Boeing 737 MAX 9 planes have returned to the skies
Driving the news: The Federal Aviation Administration cleared the way for the planes to return to the skies last week, announcing a detailed inspection process that, once completed, would allow the aircraft to fly again.
- Alaska began flying Boeing MAX 9 planes again on Friday, the airline confirmed in an email to Axios.
- United Airlines resumed flying MAX 9s on Saturday, the company said.
Details: The FAA has required detailed examinations of their exit door plugs — the type of panel that flew off on Jan. 5 — plus inspections of specific bolts and fittings.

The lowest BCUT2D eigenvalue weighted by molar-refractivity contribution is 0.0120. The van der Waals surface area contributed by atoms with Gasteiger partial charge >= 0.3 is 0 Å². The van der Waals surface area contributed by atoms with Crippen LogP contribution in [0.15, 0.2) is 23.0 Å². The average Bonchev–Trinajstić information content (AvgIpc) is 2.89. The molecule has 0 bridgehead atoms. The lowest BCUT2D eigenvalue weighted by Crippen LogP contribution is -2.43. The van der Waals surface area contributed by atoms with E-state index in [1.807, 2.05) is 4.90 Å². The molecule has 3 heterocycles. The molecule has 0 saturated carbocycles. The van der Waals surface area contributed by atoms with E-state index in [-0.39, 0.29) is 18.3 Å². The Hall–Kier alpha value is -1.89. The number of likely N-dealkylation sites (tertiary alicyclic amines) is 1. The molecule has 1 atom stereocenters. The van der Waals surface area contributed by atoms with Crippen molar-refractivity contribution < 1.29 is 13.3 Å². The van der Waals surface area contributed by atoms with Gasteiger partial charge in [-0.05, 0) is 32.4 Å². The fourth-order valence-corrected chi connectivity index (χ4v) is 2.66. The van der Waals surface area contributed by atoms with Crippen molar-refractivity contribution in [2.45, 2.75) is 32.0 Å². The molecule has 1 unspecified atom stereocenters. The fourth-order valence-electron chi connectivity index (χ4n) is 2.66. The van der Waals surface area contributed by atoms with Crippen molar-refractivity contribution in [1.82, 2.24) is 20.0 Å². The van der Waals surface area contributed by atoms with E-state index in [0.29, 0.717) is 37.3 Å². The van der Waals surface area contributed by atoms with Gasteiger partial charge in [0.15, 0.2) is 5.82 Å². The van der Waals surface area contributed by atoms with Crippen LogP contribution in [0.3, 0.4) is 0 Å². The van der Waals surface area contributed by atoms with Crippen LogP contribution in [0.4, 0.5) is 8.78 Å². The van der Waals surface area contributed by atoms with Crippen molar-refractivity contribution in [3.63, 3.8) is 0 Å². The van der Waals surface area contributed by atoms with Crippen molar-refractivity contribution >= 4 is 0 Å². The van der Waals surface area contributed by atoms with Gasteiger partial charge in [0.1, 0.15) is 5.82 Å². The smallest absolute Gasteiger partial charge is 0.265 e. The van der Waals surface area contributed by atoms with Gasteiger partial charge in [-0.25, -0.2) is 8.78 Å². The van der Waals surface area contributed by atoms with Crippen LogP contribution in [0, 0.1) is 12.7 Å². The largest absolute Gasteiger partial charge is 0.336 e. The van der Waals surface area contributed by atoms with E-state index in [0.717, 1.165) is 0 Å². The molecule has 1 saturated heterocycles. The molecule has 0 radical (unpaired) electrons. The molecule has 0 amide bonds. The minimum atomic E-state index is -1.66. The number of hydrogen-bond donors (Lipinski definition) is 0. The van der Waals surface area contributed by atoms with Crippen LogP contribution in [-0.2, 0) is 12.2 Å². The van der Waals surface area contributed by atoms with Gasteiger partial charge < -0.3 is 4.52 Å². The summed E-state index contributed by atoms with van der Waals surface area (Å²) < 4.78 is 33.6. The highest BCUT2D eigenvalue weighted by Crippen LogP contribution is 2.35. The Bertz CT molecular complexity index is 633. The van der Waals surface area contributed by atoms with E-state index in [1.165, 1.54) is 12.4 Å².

- The agency is also requiring the retightening of fasteners and fixing anything that's damaged or looks off.
Plus: The FAA isn't letting Boeing off the hook.
- In a written statement, FAA administrator Mike Whitaker said the agency won't let Boeing boost production of 737 MAX aircraft "until we are satisfied that the quality control issues uncovered during this process are resolved."
- "This won't be back to business as usual for Boeing," Whitaker said.
What they're saying: Boeing said in a statement that the company "will continue to cooperate fully and transparently with the FAA and follow their direction as we take action to strengthen safety and quality."
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